- 5 years ago
- Wedding: September 2013 - The Skinner Barn
When it was time to pick our save the dates, Mr. Weston and I knew that we wanted to use postcards. They’re trendy right now because postage is cheaper and I find them super fun and casual. Mr. Weston and I are also big travellers so we love the feeling that postcards give.
We took our enagement photos a few weeks ago and immediately picked the images we wanted to use for our postcard. I had created a string of painted wooden letters that we brought along with us on our shoot and they helped us to create the perfet photos for our postcards.
We then scoured Etsy for the perfect printable postcard design. We eventually settled on the Chelsea design by Yellow Brick Graphics but made some changes, including altering the front font and adding a low-opacity (35%) photo to the back. After about 2 days of messaging back and forth, they created the perfect printable design and sent us the high-resolution images. Cost: $20
Next step: Printing. I had heard a ton of great things about Catprint so I thought they were worth a look. I had them send me samples of their various card stocks and really fell for the Heavy linen stock. I was very strong with a great texture and a slight sheen and was easy to write on with fine-point sharpie with minimal smudging. I also loved that I could get the corners rounded, which I thought looked very elegant and eliminated the risk of torn-up corners. I ordered 75, double-sided color postcards with full-bleed on the linen stock and asked for a free, hard-copy proof to be sent to me. This meant it would take about a week more to get my actual postcards, but it gave me the option of seeing them before having all 75 printed. Cost: $58.87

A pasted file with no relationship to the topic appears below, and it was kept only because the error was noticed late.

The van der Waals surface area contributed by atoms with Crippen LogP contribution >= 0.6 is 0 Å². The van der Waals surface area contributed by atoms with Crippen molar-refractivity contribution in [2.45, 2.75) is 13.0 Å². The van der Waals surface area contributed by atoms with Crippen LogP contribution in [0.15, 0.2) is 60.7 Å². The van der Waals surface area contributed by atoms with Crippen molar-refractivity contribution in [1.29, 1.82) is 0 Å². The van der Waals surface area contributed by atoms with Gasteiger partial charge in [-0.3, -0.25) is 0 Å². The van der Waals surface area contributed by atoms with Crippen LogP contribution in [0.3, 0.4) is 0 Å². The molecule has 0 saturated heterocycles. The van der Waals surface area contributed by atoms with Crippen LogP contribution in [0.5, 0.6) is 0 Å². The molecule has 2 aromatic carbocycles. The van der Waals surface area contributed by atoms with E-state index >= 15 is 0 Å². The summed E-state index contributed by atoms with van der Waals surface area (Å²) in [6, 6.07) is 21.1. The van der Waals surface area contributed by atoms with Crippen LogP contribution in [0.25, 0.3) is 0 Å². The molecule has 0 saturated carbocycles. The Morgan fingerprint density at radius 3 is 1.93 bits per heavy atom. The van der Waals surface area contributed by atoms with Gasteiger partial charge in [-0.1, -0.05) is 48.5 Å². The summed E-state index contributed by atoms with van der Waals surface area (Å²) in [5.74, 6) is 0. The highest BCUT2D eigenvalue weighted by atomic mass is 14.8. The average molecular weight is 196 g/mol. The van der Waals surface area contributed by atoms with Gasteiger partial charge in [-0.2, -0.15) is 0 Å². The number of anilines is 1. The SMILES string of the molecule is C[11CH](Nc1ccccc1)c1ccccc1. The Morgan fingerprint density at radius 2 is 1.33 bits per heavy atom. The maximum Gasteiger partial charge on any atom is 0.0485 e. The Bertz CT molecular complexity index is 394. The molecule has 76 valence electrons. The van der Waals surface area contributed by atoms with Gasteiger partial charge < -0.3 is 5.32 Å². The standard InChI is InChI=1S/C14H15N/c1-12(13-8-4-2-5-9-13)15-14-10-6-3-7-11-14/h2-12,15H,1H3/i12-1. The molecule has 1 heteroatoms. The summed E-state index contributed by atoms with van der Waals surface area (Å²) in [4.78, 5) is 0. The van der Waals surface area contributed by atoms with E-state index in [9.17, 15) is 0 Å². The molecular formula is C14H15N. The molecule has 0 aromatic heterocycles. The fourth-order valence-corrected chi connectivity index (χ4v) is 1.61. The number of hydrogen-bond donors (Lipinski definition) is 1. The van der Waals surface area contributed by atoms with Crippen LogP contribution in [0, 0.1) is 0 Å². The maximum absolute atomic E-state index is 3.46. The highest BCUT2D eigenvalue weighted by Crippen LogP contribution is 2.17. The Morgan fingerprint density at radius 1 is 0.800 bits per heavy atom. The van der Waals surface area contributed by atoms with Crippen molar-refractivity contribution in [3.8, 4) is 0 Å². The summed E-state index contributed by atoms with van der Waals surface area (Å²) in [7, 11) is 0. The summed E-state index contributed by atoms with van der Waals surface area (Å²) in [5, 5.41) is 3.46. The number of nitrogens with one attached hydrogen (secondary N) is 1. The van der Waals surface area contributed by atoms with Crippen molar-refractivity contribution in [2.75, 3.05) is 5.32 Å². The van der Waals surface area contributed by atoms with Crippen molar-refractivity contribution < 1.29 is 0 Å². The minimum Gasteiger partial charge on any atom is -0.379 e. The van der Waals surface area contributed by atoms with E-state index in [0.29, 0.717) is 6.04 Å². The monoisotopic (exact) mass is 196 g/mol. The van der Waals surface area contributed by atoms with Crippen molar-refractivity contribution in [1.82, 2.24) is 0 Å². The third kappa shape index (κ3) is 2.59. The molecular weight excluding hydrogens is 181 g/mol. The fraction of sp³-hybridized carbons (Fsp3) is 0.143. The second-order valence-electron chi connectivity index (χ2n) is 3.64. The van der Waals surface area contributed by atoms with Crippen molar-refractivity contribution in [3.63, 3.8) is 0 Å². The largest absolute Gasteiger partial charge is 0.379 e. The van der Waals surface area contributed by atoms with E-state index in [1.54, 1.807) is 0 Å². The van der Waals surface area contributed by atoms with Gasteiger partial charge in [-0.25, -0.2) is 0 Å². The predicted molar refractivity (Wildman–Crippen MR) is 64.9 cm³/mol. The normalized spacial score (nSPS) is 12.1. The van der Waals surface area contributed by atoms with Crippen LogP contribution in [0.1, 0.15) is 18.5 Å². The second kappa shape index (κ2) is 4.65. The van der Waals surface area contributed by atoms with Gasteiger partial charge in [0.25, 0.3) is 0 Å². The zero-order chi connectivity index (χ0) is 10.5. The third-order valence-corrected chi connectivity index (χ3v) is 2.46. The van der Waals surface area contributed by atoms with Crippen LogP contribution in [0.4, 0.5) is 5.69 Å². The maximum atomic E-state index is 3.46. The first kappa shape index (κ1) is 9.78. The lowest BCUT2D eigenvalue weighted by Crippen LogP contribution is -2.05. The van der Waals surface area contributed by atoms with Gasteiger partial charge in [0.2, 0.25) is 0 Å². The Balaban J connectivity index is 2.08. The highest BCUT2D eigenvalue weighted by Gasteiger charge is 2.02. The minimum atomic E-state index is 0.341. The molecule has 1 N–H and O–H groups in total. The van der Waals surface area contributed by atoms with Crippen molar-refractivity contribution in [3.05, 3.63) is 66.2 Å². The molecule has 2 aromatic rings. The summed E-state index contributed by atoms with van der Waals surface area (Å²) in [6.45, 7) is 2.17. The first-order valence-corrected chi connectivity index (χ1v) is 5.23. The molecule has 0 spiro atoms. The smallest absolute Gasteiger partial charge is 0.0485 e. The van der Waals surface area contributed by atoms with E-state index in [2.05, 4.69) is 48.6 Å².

I then impatiently waited for my proof to come in the mail. I was so excited when it showed up and loved it from the moment it came out of the envelope, but I was also a little bit concerned. The image and was a lot closer to the edge of the paper than I thought it would be, probably due to the full-bleed. I was afraid that the information would get covered by post office stamps and was really hesistant to approve the proof.
So what did I do? I mailed the proof to myself. I popped a stamp on it, wrote my own address under “deliver to”, and ran it over to my own town post office right before their last collection of the night. I received it back the next day with all of the stamps and markings on it. I was very relieved by what I saw. Were there marks on it? Of course. That comes with the territory. But luckily, none of my important information (ie. website) was covered or illegible. I was actually pretty impressed by the condition I found it in.
Summary of damages: Front: some scratches on the photo, some damage around the edges, and an almost-invisible neon orange bar code across the bottom
Back: Large stamp over the postage stamp (Happy Holidays? It’s January.), location stamp inching over my poor fiance’s name, bar code across the bottom that, thank god, didn’t go over our website address
I’ve ordered the new Apple postcard stamps, which are ten thousand times better than the old Aloha Hawaiian Shirt stamps that many brides had to resort to. I should get my postcards in next Tuesday (1/15) and my stamps in next Thursday (1/17) and can’t wait to start addressing and get these babies out.
My advice to anyone planning on doing postcard save the dates:
-Use heavy stock paper
-Round your corners to reduce tearing at the corners
-Keep your design away from the edges. I know that it reduces the size of the area you have for your information but you don’t want anything to get covered up
-Mail yourself a copy, preferably your proof, before ordering your full set. It can often take less than 24 hours and will give you a clear idea of what your postcard will look like when it has been stamped silly by the USPS